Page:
But what about copyright concerns regarding the use of music or other types of audio?
Several years ago, I was told that you could add 30 seconds of copyrighted music to your training or 10% of the total audio playtime without obtaining permission from the content owner. It turns out that that was bad information.
Copyright expert Linda Wolff Rohrbaugh states, "That myth arose from an education working group that tried to create safe harbor standards for face-to-face education. No court has adopted the standards, though apparently, the group had an excellent public relations effort because the myth spread far and wide and continues to persist."
Rohrbaugh went on to say, "Audio is not free to use. Whether with or without music, recordings are copyrightable and have the most complex maze of protection possible. Why? There are two copyrights in a sound recording … one for the author and another for the recording artist/producer. Both need to be cleared if using a recorded song or other audio piece. Plus, each copyright has different protection periods. If the author’s rights have expired, you may still need clearance for the sound recording if it is still under copyright. Failing to obtain proper permission can result in a lawsuit for up to $150,000 per song or audio clip used, even if you didn’t make any money."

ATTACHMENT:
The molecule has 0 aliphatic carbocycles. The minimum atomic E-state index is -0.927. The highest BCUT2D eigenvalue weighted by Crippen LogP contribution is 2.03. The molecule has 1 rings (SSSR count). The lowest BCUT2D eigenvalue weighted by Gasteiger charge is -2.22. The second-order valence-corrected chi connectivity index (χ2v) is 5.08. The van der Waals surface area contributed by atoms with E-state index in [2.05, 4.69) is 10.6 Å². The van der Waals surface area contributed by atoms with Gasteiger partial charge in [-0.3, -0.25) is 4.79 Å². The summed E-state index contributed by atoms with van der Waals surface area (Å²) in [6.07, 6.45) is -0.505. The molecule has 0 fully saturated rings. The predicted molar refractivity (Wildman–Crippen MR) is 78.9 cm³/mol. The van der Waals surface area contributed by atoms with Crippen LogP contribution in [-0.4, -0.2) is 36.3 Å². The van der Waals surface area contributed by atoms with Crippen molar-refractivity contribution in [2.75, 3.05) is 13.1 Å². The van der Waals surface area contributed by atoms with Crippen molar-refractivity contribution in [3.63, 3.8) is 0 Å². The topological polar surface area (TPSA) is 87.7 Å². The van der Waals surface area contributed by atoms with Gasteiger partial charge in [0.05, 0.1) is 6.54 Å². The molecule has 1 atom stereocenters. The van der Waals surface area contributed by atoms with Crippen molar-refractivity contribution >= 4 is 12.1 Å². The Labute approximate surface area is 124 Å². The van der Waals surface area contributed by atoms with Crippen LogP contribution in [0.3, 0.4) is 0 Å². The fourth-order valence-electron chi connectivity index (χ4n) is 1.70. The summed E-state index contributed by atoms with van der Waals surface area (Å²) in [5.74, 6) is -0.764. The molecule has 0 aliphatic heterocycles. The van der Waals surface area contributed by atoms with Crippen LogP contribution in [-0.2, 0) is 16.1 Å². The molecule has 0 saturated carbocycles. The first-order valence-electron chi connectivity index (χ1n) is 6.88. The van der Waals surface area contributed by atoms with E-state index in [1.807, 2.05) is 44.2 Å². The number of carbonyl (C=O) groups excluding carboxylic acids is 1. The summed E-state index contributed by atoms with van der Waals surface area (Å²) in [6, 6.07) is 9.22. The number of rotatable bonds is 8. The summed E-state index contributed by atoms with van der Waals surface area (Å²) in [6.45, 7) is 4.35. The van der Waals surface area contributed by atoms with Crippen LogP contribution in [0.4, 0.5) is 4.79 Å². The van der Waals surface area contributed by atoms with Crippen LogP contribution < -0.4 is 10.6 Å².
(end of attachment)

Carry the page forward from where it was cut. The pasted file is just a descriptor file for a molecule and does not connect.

Audio performance rights are held by the audio's author (also known in music as the composer or songwriter) and apply to any performance of the notes, melodies, and/or words for people other than just close friends and family. It applies whether you are making a cover song to post on social media for fun or using someone’s recorded version in your online course.
Authors may independently handle copyright release requests or may have given these rights to an agent such as a music publisher. There may be multiple copyright owners and agents, and you’ll want consent from ALL of them to be safe.
Music rights owners can be researched online using a database called SongFile.
If you want to use audio in your training legally, stick to audio from the public domain—from 1922 or earlier. The variety, especially of sound recordings, is a bit limited since sound recordings didn’t exist for too long prior to 1927. Music in the public domain can be freely reused BUT (and this is a big caveat!), if you grab a recorded version of that public domain music, you must check the date the recording was made. If it was after 1927, you will still need consent from the recording artist/label.
You could license the clip from the owner or their agent. Music libraries such as MusicBed are a great source for original music clips in various genres and lengths. Pricing is determined by how you plan to use the music. A popular source of publicly released music is Easy Song Licensing. They have pre-negotiated the rates for some music or can negotiate on your behalf to get the rights to use clips that require independent licenses.
If you have time and talent, you can create and use your own music as you see fit. Remember to put your copyright notice on the presentation because everything you record will be copyright-protected from the moment you save the file, but the notice entitles you to more money if someone borrows your work without permission.
To learn more about copyright law as it relates to training and training support materials, check out this vILT course led by Linda and Kevin Siegel.